Before I give you the details, a recap. We all know that we need insurance for our cars on the road – this is enshrined in the Road Traffic Act 1988.
A cornerstone of this requirement is that civil liability (i.e., third party cover) is provided for in the vehicle insurance cover you hold.
More particularly, the EU directive on this matter defines “vehicle” as “any motor vehicle intended for travel on land and propelled by mechanical power, but not running on rails, and any trailer, whether or not coupled.”
Our Road Traffic Act, Sections 143 and 145, restrict the duty to take out third party motor insurance and the scope of cover to be provided by UK motor insurers to the “use of a motor vehicle on a road or other public place” and section 185 also restricts the definition of “motor vehicle” to a “mechanically propelled vehicle intended or adapted for use on the roads”.
This has meant that use of a non-road (in our case “race”)”vehicle” on private land, (a race track) has not required compulsory insurance cover.
There is a real chance that this state of affairs is heading the way of the dinosaurs – extinction!
A September 2015 ruling in the Court of Justice of the European Union (CJEU), Damijan Vnuk v Zavarovalnica Triglav C-162/13, found that compulsory motor insurance has to cover any accident caused by the use of a vehicle that is “consistent with the normal function” of that vehicle.
Read that last line again and see what it means to you, me and other race car drivers and track users.
Let me rephrase it – a road car on a private drive, a tractor in a farmers farmyard, a race car on a race track – all of these are vehicles in use consistent with their normal function on private land.
The CJEU highlighted the different approaches to the Directive currently adopted by the member states – some imposing the requirement of “road use”, some only “use” – and the importance of a consistent approach. The concept of “use” could not be left to the individual member states.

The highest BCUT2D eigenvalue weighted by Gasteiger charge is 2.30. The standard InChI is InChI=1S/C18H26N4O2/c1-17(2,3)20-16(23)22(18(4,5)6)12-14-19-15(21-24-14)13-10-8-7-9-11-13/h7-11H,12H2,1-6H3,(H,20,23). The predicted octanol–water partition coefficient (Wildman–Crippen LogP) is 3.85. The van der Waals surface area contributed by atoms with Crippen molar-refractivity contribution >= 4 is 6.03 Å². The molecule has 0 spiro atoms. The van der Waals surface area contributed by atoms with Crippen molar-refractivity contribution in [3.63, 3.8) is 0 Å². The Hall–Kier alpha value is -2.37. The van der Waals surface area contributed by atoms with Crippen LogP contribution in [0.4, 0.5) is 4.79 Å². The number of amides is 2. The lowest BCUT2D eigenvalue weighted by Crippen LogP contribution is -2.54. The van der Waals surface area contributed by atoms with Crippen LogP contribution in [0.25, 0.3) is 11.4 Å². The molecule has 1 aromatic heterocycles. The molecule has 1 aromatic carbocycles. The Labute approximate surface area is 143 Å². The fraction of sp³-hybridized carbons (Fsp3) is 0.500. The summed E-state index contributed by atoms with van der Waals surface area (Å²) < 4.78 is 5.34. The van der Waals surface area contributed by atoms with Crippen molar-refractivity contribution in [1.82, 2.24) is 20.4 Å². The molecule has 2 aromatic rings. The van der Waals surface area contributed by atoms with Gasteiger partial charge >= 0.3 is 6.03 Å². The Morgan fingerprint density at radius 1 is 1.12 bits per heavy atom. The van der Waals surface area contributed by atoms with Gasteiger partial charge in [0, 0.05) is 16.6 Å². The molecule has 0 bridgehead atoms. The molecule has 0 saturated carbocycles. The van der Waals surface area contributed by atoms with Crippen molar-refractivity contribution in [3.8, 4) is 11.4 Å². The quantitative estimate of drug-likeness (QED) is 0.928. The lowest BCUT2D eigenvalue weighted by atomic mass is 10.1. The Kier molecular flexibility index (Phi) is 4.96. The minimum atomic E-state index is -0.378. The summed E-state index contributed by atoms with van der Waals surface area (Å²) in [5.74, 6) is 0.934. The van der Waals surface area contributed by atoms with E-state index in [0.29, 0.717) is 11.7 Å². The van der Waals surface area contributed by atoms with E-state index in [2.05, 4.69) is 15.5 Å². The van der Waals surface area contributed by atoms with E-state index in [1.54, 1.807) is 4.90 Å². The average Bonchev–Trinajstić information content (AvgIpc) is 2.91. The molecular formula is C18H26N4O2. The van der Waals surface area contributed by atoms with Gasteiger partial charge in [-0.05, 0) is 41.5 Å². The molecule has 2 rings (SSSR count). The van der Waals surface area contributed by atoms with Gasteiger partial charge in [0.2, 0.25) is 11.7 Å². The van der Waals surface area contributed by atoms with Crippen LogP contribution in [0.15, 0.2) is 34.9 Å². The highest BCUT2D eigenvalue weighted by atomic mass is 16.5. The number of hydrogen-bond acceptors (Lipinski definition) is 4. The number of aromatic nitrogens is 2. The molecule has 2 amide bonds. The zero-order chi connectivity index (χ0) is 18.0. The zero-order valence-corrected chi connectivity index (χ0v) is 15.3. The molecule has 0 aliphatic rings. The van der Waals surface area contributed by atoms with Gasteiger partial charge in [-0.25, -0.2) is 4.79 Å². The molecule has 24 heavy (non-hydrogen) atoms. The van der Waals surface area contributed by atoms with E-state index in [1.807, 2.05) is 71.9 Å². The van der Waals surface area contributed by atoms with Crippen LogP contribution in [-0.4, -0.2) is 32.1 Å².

The CJEU considered the objectives of the EU legislation on compulsory insurance and in particular, the protection of victims of accidents. Bearing that in mind, they determined that “use of a vehicle” was intended to mean any use which was consistent with the normal function of the vehicle. The location where the vehicle is being used, whether on a road or elsewhere, does not affect the determination of whether a vehicle is being used.
This means that the Road Traffic Act 1988 is now inconsistent with EU law and must be changed to encompass this new ruling.
What does that mean to racers and track users? Today – nothing; tomorrow, well that is a very good question.
Without boring you all there is still plenty of manoeuvring to be done but the issue is sufficiently serious enough that the MSA’s General Secretary Simon Blunt is looking into the position for the UK and trying to minimise the effect that this ruling will have for fear that racers could be priced out of the sport by insurance premiums.
Some would say that compulsory insurance is the right thing for our sport since the consequences of an accident can be so great – others would suggest that every track user knows the risks before slipping behind the wheel. Whatever your personal feelings are the whole debate looks like it has been taken out of hands and put squarely into the lap of the legislators.
With thanks to the national law firm DWF.